Despite several major United Nations conferences such as the Conference on Environment and Development (Rio de Janeiro, 1992) and Beijing women conference in 1995 having acknowledged the women’s contributions to environmental management, women’s involvement in environmental policy formulation, and execution remains low from the local, national and international levels 16 The lack of participation in decision making means that women’s perspectives, needs, knowledge, and possible solutions are often ignored. Failure to include both men and women activities in decision making process can lead to defective policies that criminalizes the livelihood activities and undermine environmental protection practices by the communities 9.

3. Conclusions

The roles and responsibilities of both women and men affect the environment through their socio-economic activities and the resulting changes affects people’s wellbeing. Often women’s work is related to the natural environment and environmental conditions. Although men also perform several tasks, their time and energy inputs is substantially less than that of women. Hence one can speak of gender differentiation; environmental security being mediated by gender relations; and women and men have both conflicting and complementary interests and roles in environmental management. There are significant differences between women’s and men’s environmental change because of gender inequalities in access to environmental resources. Advancing gender equality, through reversing the various socio-economic handicaps that make women, men and marginalised groups voiceless and powerless, may be one of the best way of protecting the environment.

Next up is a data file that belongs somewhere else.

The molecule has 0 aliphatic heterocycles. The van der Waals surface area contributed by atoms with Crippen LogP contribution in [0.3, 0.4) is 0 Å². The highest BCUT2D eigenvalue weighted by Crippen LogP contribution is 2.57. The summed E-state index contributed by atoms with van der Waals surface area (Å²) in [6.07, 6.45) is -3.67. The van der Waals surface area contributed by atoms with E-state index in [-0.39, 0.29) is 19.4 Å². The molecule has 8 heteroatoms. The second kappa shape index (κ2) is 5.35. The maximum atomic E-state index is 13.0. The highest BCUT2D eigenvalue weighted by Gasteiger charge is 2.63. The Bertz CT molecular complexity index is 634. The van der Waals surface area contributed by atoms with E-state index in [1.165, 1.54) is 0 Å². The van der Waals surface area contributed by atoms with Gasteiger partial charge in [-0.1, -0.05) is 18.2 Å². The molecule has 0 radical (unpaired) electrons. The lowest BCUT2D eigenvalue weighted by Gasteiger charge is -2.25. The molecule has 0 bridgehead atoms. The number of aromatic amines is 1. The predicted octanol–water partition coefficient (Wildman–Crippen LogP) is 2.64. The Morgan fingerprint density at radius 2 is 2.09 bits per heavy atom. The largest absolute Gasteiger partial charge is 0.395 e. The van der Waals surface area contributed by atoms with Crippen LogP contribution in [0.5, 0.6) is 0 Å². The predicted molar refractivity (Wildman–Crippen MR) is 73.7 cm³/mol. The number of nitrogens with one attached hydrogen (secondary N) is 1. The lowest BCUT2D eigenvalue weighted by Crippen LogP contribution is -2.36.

References

[1]  Agarwal, B. (1997). “Environmental Action, Gender Equity and Women’s Participation”, Development and Changes, 28: 1-39.
In article      View Article
 
[2]  Dankelman, I. (2002). Gender and Environment: Lesson to Learn. In Quality of Human Resources: Gender and indigenous people. Centre for Environmental Studies, University of Nijmegen, Netherlands.
In article      View Article
 
[3]  Fortmann, L., Antinori, C., and Naban, N. (1997). Fruits of their labour: gender property rights and tree planting in two Zimbabwean villages. Rural Sociology 62 (3): 295-314.
In article      View Article
 
[4]  International Fund for Agricultural Development. (IFAD) (2001). Gender and Household Food Security. Available at: www.ifad.org/gender/learning/role/workload/24.htm Accessed on 25th March 2015.
In article      View Article
 
[5]  Levine, J. A., Weisell, R., Chevassus, S., Martinez, C.D., Burlingame, B., and Coward, W.A. (2001). The Work Burden of Women. Science, 294: 812.
In article      View Article  PubMed
 
[6]  Leach, M. (1991). Gender and the Environment: Traps and Opportunities. Paper prepared for Development Studies Association (DSA) conference, Swansea, September 11-13. Institute of Development Studies, Brighton.